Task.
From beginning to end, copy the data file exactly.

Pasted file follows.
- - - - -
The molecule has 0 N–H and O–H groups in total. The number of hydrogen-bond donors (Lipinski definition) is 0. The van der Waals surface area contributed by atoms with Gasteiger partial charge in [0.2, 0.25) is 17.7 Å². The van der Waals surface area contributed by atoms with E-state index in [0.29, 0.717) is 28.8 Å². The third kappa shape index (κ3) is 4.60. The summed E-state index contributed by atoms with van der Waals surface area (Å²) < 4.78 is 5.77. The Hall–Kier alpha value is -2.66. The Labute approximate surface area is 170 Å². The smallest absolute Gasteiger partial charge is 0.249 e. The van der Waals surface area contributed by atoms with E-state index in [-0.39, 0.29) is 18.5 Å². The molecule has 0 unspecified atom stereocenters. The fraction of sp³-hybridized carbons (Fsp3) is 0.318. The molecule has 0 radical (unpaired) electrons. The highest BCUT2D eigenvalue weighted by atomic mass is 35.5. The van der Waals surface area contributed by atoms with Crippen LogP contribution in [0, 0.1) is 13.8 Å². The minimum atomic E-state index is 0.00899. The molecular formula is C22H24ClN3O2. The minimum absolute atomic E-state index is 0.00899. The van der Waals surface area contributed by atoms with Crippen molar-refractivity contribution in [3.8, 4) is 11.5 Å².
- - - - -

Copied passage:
The molecule has 0 N–H and O–H groups in total. The number of hydrogen-bond donors (Lipinski definition) is 0. The van der Waals surface area contributed by atoms with Gasteiger partial charge in [0.2, 0.25) is 17.7 Å². The van der Waals surface area contributed by atoms with E-state index in [0.29, 0.717) is 28.8 Å². The third kappa shape index (κ3) is 4.60. The summed E-state index contributed by atoms with van der Waals surface area (Å²) < 4.78 is 5.77. The Hall–Kier alpha value is -2.66. The Labute approximate surface area is 170 Å². The smallest absolute Gasteiger partial charge is 0.249 e. The van der Waals surface area contributed by atoms with E-state index in [-0.39, 0.29) is 18.5 Å². The molecule has 0 unspecified atom stereocenters. The fraction of sp³-hybridized carbons (Fsp3) is 0.318. The molecule has 0 radical (unpaired) electrons. The highest BCUT2D eigenvalue weighted by atomic mass is 35.5. The van der Waals surface area contributed by atoms with Crippen LogP contribution in [0, 0.1) is 13.8 Å². The minimum atomic E-state index is 0.00899. The molecular formula is C22H24ClN3O2. The minimum absolute atomic E-state index is 0.00899. The van der Waals surface area contributed by atoms with Crippen molar-refractivity contribution in [3.8, 4) is 11.5 Å².